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Arturo Toscanini: About

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Who was Arturo Toscanini?

Few orchestral conductors have attained the public recognition accorded Arturo Toscanini, due in part to his many recordings and frequent broadcast performances, but also to his dedication to the art of music-making. In a career spanning 68 years, he did more than anyone to revive the popular image of the all-powerful maestro.

In 1885, at age 19, he graduated from the Parma Conservatory as a cellist, and joined an opera company for a tour of South America. When in Rio de Janeiro, the incompetence of the Brazilian conductor engaged for the tour so incensed the Italian singers and players that he was forced to resign, and the 20-year-old cellist was asked to take the baton for Verdi's Aida. By the end of the tour he had led 26 performances of 11 operas, all from memory.

Between 1887 and 1895, Toscanini conducted in many Italian opera houses, and in 1896 became the principal conductor of Turin's Regio Opera House, leading the first Italian performances of Wagner's Götterdämmerung, Tristan and Isolde and Die Walküre, and the première of Puccini's La Bohème, as well as a series of highly successful orchestral concerts. He was the principal conductor at La Scala, Milan, from 1900 to 1908, and first appeared at New York's Metropolitan Opera in 1915, where he conducted the première of Puccini's La fanciulla del West. In the same year he made his debut in the U.S. as a symphonic conductor.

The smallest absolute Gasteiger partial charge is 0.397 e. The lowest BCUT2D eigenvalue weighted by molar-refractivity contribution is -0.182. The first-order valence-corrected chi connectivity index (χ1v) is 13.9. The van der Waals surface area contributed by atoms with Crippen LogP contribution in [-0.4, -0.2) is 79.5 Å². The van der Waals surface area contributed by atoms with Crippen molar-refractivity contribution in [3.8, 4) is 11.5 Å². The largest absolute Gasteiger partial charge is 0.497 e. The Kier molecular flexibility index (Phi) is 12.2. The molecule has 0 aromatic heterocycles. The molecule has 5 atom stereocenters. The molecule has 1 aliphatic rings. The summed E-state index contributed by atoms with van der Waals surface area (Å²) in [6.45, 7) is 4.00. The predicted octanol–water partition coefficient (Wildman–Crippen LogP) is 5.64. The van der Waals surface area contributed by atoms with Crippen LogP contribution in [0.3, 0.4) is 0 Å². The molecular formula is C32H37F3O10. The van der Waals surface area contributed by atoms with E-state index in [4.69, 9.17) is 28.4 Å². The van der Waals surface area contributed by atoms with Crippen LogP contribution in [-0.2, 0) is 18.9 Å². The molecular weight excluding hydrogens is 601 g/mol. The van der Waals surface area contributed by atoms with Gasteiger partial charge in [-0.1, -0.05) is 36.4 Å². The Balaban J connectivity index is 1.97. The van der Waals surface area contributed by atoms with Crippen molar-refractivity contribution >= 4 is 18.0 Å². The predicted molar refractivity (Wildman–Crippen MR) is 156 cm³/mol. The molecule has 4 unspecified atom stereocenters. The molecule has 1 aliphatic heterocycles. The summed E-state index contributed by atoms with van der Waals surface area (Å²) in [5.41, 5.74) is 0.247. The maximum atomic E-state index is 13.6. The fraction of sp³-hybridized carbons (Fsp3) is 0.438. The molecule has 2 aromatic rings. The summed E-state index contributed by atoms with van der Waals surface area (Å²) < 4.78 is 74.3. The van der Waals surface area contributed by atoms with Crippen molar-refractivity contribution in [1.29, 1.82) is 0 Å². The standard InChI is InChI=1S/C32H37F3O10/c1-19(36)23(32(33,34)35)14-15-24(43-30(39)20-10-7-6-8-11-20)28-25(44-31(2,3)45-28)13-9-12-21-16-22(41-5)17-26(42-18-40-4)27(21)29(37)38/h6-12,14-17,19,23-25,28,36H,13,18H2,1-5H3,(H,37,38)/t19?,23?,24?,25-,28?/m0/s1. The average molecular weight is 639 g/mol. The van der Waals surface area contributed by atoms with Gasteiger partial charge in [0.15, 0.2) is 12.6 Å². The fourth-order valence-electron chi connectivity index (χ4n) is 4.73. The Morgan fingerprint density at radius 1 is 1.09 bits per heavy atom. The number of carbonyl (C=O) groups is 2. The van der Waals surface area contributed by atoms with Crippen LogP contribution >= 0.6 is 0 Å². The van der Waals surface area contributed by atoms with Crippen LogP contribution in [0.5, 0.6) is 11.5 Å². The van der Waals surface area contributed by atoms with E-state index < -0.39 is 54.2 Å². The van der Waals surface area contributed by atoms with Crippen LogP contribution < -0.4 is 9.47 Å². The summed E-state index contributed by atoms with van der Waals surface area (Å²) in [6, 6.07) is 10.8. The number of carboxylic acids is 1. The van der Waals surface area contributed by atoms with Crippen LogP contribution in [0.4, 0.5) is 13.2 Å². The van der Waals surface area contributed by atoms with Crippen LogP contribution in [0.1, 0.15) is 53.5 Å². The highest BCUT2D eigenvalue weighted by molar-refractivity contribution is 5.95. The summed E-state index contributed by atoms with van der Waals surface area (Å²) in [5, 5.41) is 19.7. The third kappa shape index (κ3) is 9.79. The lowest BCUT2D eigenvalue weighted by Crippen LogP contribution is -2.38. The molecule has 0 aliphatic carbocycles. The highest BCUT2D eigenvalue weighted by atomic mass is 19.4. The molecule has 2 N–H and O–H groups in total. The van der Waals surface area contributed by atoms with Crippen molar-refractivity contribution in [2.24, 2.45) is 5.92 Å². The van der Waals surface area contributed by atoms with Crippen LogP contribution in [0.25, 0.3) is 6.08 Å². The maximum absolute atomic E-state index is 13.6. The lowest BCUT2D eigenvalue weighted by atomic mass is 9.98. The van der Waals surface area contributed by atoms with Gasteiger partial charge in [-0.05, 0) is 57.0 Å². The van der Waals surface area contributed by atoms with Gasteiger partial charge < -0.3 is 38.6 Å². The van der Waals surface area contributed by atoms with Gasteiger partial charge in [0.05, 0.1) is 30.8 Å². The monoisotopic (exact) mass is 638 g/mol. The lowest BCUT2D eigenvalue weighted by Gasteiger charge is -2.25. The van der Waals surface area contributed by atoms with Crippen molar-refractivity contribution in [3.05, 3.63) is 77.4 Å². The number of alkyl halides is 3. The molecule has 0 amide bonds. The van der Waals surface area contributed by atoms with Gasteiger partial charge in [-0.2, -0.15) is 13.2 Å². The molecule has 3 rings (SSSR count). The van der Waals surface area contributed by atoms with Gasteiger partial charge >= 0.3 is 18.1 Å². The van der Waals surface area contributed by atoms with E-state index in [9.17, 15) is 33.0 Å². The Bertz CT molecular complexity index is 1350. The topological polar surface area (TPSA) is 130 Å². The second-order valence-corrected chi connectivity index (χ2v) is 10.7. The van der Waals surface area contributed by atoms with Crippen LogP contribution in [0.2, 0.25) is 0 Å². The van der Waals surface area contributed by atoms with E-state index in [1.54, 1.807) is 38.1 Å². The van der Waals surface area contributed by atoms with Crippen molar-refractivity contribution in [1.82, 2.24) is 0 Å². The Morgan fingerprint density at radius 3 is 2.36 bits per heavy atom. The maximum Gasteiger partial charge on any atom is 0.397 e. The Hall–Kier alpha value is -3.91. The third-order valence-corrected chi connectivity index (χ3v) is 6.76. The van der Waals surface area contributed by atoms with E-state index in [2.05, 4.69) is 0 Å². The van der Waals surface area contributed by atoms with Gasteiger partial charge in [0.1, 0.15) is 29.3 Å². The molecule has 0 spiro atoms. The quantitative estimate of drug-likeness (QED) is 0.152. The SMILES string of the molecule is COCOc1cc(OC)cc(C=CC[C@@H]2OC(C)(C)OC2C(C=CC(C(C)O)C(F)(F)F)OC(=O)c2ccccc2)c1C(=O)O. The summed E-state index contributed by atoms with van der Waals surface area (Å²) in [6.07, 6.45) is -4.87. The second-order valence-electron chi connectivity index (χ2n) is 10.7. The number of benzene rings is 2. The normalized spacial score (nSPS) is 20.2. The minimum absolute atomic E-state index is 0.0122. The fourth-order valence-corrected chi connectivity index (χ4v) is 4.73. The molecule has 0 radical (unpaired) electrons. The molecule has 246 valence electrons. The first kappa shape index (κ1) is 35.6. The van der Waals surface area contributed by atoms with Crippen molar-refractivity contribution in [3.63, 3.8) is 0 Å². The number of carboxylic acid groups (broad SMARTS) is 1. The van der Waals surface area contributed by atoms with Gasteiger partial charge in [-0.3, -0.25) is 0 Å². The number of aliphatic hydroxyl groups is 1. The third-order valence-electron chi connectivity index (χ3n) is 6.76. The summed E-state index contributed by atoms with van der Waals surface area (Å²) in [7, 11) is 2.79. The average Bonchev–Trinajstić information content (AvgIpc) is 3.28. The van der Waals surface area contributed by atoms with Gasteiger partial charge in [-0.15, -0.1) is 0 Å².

In 1937 Toscanini was invited by NBC to conduct broadcast concerts in America with a new symphony orchestra specifically created for the purpose. He then toured with that orchestra to South America in 1940 and throughout the United States in 1950. He also conducted a memorable series of concerts with the BBC Symphony Orchestra in London between 1935 and 1939.

Toscanini's conducting style featured a precise, vigorous beat and vivid body-language, which orchestras understood and responded to with dramatic results. By the end of his career he had memorized 250 symphonic works, and over 100 operas.    (Continue reading from All Music)

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